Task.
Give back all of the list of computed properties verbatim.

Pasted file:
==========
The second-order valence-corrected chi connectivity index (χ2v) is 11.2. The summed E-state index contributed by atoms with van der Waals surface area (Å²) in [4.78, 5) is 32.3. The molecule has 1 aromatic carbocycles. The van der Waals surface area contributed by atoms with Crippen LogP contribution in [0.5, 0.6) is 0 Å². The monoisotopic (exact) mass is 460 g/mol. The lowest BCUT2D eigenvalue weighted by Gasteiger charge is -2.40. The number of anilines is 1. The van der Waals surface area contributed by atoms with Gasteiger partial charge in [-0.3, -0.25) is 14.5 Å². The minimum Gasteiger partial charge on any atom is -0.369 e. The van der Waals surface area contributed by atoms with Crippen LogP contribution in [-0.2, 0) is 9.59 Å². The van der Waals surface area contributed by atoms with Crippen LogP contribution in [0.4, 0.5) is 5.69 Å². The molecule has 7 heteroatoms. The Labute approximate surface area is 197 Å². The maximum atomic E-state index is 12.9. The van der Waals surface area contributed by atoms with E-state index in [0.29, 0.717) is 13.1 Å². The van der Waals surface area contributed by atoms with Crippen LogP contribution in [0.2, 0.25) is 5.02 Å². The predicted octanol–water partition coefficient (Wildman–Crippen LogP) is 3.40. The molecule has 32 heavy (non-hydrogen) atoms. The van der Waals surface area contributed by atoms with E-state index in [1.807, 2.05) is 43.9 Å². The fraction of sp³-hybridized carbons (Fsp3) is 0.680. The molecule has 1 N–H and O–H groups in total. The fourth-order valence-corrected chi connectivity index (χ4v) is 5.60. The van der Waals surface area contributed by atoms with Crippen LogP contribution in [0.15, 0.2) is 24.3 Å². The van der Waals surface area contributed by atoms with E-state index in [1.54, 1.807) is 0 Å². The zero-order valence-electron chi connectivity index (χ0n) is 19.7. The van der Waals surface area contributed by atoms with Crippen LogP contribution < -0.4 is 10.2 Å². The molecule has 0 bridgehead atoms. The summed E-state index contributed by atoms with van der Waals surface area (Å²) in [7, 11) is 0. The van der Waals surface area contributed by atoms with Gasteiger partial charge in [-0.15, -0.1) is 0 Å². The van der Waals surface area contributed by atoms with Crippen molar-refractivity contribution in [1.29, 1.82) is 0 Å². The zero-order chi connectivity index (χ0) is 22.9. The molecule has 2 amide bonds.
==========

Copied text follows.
The second-order valence-corrected chi connectivity index (χ2v) is 11.2. The summed E-state index contributed by atoms with van der Waals surface area (Å²) in [4.78, 5) is 32.3. The molecule has 1 aromatic carbocycles. The van der Waals surface area contributed by atoms with Crippen LogP contribution in [0.5, 0.6) is 0 Å². The monoisotopic (exact) mass is 460 g/mol. The lowest BCUT2D eigenvalue weighted by Gasteiger charge is -2.40. The number of anilines is 1. The van der Waals surface area contributed by atoms with Gasteiger partial charge in [-0.3, -0.25) is 14.5 Å². The minimum Gasteiger partial charge on any atom is -0.369 e. The van der Waals surface area contributed by atoms with Crippen LogP contribution in [-0.2, 0) is 9.59 Å². The van der Waals surface area contributed by atoms with Crippen LogP contribution in [0.4, 0.5) is 5.69 Å². The molecule has 7 heteroatoms. The Labute approximate surface area is 197 Å². The maximum atomic E-state index is 12.9. The van der Waals surface area contributed by atoms with E-state index in [0.29, 0.717) is 13.1 Å². The van der Waals surface area contributed by atoms with Crippen LogP contribution in [0.2, 0.25) is 5.02 Å². The predicted octanol–water partition coefficient (Wildman–Crippen LogP) is 3.40. The molecule has 32 heavy (non-hydrogen) atoms. The van der Waals surface area contributed by atoms with E-state index in [1.807, 2.05) is 43.9 Å². The fraction of sp³-hybridized carbons (Fsp3) is 0.680. The molecule has 1 N–H and O–H groups in total. The fourth-order valence-corrected chi connectivity index (χ4v) is 5.60. The van der Waals surface area contributed by atoms with Crippen LogP contribution in [0.15, 0.2) is 24.3 Å². The van der Waals surface area contributed by atoms with E-state index in [1.54, 1.807) is 0 Å². The zero-order valence-electron chi connectivity index (χ0n) is 19.7. The van der Waals surface area contributed by atoms with Crippen LogP contribution < -0.4 is 10.2 Å². The molecule has 0 bridgehead atoms. The summed E-state index contributed by atoms with van der Waals surface area (Å²) in [7, 11) is 0. The van der Waals surface area contributed by atoms with Gasteiger partial charge in [-0.15, -0.1) is 0 Å². The van der Waals surface area contributed by atoms with Crippen molar-refractivity contribution in [1.29, 1.82) is 0 Å². The zero-order chi connectivity index (χ0) is 22.9. The molecule has 2 amide bonds.